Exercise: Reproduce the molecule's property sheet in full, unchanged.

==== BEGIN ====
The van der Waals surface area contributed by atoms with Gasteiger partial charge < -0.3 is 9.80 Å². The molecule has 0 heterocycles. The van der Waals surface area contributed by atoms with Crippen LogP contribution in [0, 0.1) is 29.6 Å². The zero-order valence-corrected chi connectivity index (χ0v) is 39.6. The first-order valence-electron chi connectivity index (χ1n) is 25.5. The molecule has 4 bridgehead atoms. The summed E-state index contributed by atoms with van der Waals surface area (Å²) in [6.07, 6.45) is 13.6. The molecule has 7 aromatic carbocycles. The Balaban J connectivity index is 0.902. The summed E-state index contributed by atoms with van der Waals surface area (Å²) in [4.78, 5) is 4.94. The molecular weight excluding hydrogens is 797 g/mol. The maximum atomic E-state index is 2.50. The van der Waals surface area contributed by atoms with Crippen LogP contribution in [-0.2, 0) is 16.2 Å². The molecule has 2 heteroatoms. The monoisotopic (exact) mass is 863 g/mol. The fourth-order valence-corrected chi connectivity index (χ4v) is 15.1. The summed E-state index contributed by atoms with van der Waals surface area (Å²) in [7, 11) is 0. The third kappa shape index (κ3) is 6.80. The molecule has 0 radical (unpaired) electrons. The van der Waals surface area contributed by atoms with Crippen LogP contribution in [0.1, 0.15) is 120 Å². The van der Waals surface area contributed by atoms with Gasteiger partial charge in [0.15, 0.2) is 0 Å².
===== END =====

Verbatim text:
The van der Waals surface area contributed by atoms with Gasteiger partial charge < -0.3 is 9.80 Å². The molecule has 0 heterocycles. The van der Waals surface area contributed by atoms with Crippen LogP contribution in [0, 0.1) is 29.6 Å². The zero-order valence-corrected chi connectivity index (χ0v) is 39.6. The first-order valence-electron chi connectivity index (χ1n) is 25.5. The molecule has 4 bridgehead atoms. The summed E-state index contributed by atoms with van der Waals surface area (Å²) in [6.07, 6.45) is 13.6. The molecule has 7 aromatic carbocycles. The Balaban J connectivity index is 0.902. The summed E-state index contributed by atoms with van der Waals surface area (Å²) in [4.78, 5) is 4.94. The molecular weight excluding hydrogens is 797 g/mol. The maximum atomic E-state index is 2.50. The van der Waals surface area contributed by atoms with Crippen LogP contribution in [-0.2, 0) is 16.2 Å². The molecule has 2 heteroatoms. The monoisotopic (exact) mass is 863 g/mol. The fourth-order valence-corrected chi connectivity index (χ4v) is 15.1. The summed E-state index contributed by atoms with van der Waals surface area (Å²) in [7, 11) is 0. The third kappa shape index (κ3) is 6.80. The molecule has 0 radical (unpaired) electrons. The van der Waals surface area contributed by atoms with Crippen LogP contribution in [0.1, 0.15) is 120 Å². The van der Waals surface area contributed by atoms with Gasteiger partial charge in [0.15, 0.2) is 0 Å².